Originally conceived as serving kindergarten through third grade, CCA soon grew into a prekindergarten through eighth-grade program. The school is committed to achieving academic excellence through rigorous studies, team teaching in small classes, a longer school day and year, strong parent commitment, and "healthy intrusiveness"—this last described as the intensive involvement of faculty and staff in the lives of their students. This includes an extensive tutoring program. The school’s motto is "No excuses, no surprises." Every student knows their academic standing, in every course and every assignment, and knows there are resources available to help them excel.

CCA cofounder and principal Lawrence Hernandez grew up in Pueblo and left his hometown to pursue advanced studies. After earning a Ph.D. in education from Stanford University and serving on the faculty at Harvard University, he decided to "go home to make a difference." The core group of founders were inspired by Chavez’ phrase, "Si, se puede" (Yes, we can), and named their enterprise after the Mexican-American leader.

School Operations and Educational Program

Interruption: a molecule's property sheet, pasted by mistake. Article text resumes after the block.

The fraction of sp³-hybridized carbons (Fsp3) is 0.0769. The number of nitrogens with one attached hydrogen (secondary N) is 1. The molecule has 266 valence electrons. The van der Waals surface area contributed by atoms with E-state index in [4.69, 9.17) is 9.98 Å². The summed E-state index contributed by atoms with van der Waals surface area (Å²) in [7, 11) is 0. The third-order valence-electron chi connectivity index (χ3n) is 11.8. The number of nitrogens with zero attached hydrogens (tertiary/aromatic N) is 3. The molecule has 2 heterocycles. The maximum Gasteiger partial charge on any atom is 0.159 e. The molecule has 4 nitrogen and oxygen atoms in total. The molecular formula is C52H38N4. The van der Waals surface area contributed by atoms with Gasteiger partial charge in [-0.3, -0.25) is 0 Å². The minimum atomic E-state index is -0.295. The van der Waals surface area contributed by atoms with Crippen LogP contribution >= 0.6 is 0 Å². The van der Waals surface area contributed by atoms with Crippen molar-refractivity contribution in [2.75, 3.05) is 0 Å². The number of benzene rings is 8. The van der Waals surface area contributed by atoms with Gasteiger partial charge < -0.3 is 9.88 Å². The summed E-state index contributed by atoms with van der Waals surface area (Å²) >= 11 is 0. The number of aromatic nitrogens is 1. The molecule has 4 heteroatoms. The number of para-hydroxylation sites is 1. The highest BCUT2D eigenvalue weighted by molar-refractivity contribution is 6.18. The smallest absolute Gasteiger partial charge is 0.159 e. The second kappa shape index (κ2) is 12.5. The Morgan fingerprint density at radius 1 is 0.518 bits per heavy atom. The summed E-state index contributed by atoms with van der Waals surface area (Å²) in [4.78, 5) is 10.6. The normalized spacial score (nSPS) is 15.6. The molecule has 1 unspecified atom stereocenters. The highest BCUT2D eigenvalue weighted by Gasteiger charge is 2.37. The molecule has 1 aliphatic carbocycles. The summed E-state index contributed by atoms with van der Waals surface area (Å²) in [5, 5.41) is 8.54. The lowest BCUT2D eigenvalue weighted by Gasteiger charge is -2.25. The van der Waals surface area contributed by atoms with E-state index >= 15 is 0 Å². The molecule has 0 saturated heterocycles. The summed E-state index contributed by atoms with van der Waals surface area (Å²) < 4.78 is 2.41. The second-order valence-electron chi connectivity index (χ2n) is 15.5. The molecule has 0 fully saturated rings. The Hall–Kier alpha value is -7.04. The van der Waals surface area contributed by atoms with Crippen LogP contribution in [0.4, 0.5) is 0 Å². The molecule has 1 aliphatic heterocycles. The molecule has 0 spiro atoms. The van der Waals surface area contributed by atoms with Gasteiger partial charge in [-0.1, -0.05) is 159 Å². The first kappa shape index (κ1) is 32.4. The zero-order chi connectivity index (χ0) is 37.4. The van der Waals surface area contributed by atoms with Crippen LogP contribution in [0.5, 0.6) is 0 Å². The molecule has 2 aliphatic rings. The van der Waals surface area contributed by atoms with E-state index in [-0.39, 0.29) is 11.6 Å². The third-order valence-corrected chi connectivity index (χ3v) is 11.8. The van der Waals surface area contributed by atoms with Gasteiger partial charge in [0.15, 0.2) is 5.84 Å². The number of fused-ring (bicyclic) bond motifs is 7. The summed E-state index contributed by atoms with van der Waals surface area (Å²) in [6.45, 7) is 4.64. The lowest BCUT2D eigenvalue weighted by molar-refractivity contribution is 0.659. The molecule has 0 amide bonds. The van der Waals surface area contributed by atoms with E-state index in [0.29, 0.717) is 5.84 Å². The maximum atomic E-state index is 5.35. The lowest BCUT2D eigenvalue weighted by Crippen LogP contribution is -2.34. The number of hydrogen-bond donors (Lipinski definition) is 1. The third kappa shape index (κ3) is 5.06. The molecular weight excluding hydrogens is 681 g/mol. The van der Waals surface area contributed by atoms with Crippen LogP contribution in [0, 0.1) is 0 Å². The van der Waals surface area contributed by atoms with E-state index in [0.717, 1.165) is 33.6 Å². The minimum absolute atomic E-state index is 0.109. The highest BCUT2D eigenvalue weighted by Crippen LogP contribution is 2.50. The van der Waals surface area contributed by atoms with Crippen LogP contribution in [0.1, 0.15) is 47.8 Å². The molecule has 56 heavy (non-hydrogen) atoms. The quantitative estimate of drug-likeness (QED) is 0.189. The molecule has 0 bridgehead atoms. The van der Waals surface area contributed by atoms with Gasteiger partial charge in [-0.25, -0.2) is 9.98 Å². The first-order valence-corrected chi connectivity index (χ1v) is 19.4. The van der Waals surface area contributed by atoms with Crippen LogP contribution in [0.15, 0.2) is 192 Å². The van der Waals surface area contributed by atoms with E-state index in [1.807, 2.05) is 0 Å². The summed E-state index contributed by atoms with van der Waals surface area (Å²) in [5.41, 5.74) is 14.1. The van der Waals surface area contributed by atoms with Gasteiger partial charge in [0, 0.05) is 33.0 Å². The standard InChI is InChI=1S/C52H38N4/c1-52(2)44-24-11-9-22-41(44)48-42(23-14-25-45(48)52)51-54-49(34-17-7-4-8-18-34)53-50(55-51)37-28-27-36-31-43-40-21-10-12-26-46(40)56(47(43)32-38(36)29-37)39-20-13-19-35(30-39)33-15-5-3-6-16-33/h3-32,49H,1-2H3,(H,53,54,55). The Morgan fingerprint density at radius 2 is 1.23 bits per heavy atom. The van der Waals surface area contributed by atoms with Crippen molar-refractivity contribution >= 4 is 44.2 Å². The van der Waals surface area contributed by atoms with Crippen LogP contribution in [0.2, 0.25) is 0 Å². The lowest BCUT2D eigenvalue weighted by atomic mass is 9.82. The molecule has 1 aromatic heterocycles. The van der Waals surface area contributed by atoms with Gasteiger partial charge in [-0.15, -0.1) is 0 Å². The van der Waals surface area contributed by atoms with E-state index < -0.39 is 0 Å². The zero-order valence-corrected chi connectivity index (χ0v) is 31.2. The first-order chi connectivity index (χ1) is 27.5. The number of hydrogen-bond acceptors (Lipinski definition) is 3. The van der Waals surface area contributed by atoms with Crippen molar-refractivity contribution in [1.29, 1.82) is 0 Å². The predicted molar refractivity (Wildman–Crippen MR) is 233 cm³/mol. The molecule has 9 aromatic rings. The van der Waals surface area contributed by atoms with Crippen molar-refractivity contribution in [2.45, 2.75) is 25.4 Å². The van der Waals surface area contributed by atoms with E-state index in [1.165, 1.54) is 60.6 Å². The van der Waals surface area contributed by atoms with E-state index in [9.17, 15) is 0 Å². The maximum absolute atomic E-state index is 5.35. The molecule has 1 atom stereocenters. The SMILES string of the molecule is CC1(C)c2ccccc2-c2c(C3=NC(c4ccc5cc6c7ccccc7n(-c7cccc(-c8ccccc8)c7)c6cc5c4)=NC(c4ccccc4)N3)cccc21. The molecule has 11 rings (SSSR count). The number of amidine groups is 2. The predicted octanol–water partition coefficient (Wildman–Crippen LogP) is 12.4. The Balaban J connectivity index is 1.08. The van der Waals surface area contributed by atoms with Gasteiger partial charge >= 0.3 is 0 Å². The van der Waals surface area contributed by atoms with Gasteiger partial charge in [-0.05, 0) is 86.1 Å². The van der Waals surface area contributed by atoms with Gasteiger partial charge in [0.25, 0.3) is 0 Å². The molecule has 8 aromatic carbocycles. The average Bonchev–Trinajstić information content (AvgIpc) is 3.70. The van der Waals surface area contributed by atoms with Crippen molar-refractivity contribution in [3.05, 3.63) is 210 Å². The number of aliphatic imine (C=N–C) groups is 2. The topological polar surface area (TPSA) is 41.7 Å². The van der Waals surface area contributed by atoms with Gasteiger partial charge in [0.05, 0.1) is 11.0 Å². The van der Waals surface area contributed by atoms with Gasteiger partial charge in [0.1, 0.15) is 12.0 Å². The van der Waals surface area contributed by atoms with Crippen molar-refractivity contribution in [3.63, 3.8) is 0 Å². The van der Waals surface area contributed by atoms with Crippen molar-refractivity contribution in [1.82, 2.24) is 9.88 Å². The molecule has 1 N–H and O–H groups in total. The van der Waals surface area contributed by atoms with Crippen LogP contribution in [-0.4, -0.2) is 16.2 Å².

Cesar Chavez Academy offers its students an award-winning, ambitious academic program, with a curriculum aligned to meet or exceed Colorado’s high academic content standards. The program also emphasizes the history, culture, and native language of Latinos. "We’re very intentional about our culture," explains principal Hernandez. "It emphasizes hard work, respect, personal responsibility, resourcefulness, and loyalty to the golden rule [i.e., treat others as you would like to be treated]." Of the school’s rigorous curriculum, he says, "It holds students to a higher bar with high standards, and they must meet it over and over." Each student must complete every assignment. Work that receives a grade below 80 percent must be redone with additional instruction, time, space, materials, or other resources needed to ensure mastery. "All students succeed because we don’t allow them to fail," Hernandez says. "We set kids up for success."